Date of Award


Document Type

Open Access Dissertation

Degree Name

Doctor of Philosophy (PhD)



First Advisor

Jeffrey A. Burr

Second Advisor

Frank W. Porell

Third Advisor

Kelly M. Trevino


The central objective of this study was to examine gender, race, and ethnic differences in the effects of education on late-life depression. This study differentiated education from other measures of SES due to the psychosocial resources developed through schooling. Education provides intrinsic resources, such as perceived mastery, that are beyond monetary value. Higher levels of education is hypothesized to increase perceived mastery throughout the life course and result in lower levels of stress, influencing psychological well-being in later life. The Stress Process Paradigm was the conceptual framework used for this study. The Stress Process Paradigm includes elements of Ross and Mirowsky's (2006) Resource Substitution and Resource Multiplication hypotheses. Ross and Mirowsky's hypotheses were used to examine whether education improves psychological well-being more for disadvantaged or advantaged groups. The Health and Retirement Study (HRS) was the data source used for this study. The analyses included an evaluation of both the prevalence of depression (cross-sectional models with the 2006 wave of the HRS) and the incidence of depression onset and recovery (longitudinal models with the 2006 and 2008 waves of the HRS). The analyses included examining the moderating effects of gender, race, and ethnic group status on the relationship between SES and late-life depression. Also, this study examined the mediating effects of perceived mastery and stress in the SES-depression relationship. The results suggested the benefits of education may have a more significant effect on psychological well-being than other indicators of SES. There was no evidence of gender moderating the relationship between education and depression. The results showed there appears to be a protective effect of education on depression for Whites. The results did not show mediating effects of perceived mastery and stress in the relationship between education and depression. Rather, the results implied a suppressor effect. Last, this study examined depression among specific gender-race-ethnic groups. It was found that White men have significantly lower odds of having depression than all other groups. This study concludes that it is important to understand that socioeconomic inequalities throughout the life course have an effect on mental health disparities in later life.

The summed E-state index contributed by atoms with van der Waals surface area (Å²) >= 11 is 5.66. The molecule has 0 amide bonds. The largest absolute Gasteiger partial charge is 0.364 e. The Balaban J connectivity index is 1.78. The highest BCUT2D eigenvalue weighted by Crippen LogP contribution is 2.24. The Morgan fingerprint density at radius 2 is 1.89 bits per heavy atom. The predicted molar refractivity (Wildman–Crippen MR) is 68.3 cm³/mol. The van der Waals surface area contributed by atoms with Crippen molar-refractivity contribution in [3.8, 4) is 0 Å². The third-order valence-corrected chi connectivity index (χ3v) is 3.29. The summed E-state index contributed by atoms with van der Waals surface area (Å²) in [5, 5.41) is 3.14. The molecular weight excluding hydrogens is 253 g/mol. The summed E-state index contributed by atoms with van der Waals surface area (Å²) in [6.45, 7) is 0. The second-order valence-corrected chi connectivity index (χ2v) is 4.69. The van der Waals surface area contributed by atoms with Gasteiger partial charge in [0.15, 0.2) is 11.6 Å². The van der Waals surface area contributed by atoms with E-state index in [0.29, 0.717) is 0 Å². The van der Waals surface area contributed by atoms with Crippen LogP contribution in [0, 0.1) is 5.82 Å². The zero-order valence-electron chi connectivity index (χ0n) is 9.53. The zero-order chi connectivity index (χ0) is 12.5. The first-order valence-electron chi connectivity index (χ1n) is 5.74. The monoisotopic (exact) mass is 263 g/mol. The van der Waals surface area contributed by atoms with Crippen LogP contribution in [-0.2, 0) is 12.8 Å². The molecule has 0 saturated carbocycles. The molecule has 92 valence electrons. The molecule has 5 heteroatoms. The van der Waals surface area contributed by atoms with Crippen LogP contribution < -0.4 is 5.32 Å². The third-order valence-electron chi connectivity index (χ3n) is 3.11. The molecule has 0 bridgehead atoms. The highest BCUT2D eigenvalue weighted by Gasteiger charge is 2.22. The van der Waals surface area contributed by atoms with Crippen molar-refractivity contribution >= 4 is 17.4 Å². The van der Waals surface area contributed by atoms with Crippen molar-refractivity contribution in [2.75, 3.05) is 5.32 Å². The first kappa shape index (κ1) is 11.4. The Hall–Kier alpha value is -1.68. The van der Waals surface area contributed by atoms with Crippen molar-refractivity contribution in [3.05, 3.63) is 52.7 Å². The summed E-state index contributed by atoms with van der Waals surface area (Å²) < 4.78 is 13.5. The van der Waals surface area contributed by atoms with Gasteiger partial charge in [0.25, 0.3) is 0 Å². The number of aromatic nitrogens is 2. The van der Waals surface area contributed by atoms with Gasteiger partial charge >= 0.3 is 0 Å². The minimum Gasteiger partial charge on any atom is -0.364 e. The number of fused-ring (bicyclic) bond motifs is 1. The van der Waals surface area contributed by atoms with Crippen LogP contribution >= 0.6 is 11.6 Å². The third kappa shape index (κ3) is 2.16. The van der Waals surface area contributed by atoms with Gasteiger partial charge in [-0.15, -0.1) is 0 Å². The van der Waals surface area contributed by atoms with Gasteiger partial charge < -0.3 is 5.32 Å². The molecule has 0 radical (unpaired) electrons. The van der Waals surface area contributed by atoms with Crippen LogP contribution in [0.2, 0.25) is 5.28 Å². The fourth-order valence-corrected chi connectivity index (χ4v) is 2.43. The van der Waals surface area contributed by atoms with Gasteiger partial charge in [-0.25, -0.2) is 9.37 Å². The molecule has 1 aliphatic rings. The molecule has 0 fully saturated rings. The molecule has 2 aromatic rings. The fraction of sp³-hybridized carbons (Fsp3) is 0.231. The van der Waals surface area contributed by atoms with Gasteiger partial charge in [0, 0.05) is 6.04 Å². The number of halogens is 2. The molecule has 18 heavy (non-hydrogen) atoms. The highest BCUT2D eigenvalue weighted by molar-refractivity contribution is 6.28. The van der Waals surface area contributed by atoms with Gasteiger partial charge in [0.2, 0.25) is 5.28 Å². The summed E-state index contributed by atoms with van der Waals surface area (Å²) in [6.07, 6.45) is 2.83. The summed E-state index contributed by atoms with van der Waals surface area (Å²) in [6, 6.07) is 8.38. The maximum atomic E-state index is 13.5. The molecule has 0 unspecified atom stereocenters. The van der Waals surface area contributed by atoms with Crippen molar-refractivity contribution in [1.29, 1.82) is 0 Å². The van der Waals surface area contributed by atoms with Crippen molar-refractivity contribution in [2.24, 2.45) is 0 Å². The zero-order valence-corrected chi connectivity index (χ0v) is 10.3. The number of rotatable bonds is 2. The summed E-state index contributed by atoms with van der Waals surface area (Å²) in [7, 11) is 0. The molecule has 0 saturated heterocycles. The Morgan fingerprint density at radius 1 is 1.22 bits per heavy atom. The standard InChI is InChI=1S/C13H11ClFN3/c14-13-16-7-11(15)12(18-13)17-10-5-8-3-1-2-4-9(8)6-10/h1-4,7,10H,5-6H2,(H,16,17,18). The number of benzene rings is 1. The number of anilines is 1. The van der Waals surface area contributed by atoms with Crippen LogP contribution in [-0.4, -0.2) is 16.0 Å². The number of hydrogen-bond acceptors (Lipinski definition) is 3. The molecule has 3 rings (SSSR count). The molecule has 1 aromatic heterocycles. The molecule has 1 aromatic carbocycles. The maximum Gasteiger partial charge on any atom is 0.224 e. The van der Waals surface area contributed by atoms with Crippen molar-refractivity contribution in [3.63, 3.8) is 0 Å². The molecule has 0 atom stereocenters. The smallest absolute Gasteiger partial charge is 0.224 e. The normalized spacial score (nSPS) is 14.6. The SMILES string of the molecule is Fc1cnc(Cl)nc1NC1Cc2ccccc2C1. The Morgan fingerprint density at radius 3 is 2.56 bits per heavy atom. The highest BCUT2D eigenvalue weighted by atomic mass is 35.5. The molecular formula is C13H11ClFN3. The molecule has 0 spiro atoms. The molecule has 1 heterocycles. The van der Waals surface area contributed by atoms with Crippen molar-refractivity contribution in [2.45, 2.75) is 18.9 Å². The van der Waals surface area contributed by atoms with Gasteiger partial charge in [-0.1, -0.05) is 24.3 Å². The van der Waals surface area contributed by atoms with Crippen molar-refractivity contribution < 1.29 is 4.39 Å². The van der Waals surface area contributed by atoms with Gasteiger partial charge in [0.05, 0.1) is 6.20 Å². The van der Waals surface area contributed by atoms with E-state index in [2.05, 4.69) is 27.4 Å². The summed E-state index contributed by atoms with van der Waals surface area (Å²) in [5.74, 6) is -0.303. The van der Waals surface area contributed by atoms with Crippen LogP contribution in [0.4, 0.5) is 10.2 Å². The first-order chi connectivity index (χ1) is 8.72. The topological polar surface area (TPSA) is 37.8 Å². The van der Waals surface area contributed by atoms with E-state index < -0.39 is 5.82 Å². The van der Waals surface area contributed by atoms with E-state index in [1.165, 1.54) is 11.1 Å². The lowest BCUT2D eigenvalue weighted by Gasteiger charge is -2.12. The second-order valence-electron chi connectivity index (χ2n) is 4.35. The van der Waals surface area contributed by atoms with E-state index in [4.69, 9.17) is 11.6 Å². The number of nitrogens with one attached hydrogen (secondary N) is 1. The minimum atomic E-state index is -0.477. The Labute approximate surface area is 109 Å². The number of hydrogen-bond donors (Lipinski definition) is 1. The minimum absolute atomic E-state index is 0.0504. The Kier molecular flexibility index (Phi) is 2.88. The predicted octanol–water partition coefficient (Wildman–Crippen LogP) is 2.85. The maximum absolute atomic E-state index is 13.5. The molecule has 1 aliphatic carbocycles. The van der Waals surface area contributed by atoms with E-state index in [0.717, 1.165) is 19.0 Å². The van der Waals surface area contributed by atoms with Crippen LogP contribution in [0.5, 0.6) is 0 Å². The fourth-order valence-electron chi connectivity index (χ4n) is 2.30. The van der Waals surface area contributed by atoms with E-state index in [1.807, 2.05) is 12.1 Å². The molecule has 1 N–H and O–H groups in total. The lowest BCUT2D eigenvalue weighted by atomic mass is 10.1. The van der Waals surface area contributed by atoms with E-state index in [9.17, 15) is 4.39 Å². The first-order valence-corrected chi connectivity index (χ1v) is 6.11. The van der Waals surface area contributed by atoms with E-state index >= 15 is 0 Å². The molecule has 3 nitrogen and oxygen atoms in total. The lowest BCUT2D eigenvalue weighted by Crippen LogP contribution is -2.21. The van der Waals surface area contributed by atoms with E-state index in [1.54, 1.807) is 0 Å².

Included in

Gerontology Commons